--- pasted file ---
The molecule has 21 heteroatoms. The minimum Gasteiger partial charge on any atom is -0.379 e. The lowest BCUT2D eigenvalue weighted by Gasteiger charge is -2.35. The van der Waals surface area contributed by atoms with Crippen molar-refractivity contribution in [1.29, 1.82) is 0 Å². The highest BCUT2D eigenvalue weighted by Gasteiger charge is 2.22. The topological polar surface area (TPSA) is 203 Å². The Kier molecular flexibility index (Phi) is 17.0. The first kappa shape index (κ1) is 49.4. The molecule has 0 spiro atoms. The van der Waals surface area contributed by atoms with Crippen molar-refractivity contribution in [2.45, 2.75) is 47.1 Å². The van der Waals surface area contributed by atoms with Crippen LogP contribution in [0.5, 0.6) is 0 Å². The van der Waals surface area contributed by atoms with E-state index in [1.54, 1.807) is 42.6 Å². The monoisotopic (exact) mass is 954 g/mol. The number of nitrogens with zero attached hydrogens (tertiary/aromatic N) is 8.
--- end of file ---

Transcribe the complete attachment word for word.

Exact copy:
The molecule has 21 heteroatoms. The minimum Gasteiger partial charge on any atom is -0.379 e. The lowest BCUT2D eigenvalue weighted by Gasteiger charge is -2.35. The van der Waals surface area contributed by atoms with Crippen molar-refractivity contribution in [1.29, 1.82) is 0 Å². The highest BCUT2D eigenvalue weighted by Gasteiger charge is 2.22. The topological polar surface area (TPSA) is 203 Å². The Kier molecular flexibility index (Phi) is 17.0. The first kappa shape index (κ1) is 49.4. The molecule has 0 spiro atoms. The van der Waals surface area contributed by atoms with Crippen molar-refractivity contribution in [2.45, 2.75) is 47.1 Å². The van der Waals surface area contributed by atoms with Crippen LogP contribution in [0.5, 0.6) is 0 Å². The van der Waals surface area contributed by atoms with E-state index in [1.54, 1.807) is 42.6 Å². The monoisotopic (exact) mass is 954 g/mol. The number of nitrogens with zero attached hydrogens (tertiary/aromatic N) is 8.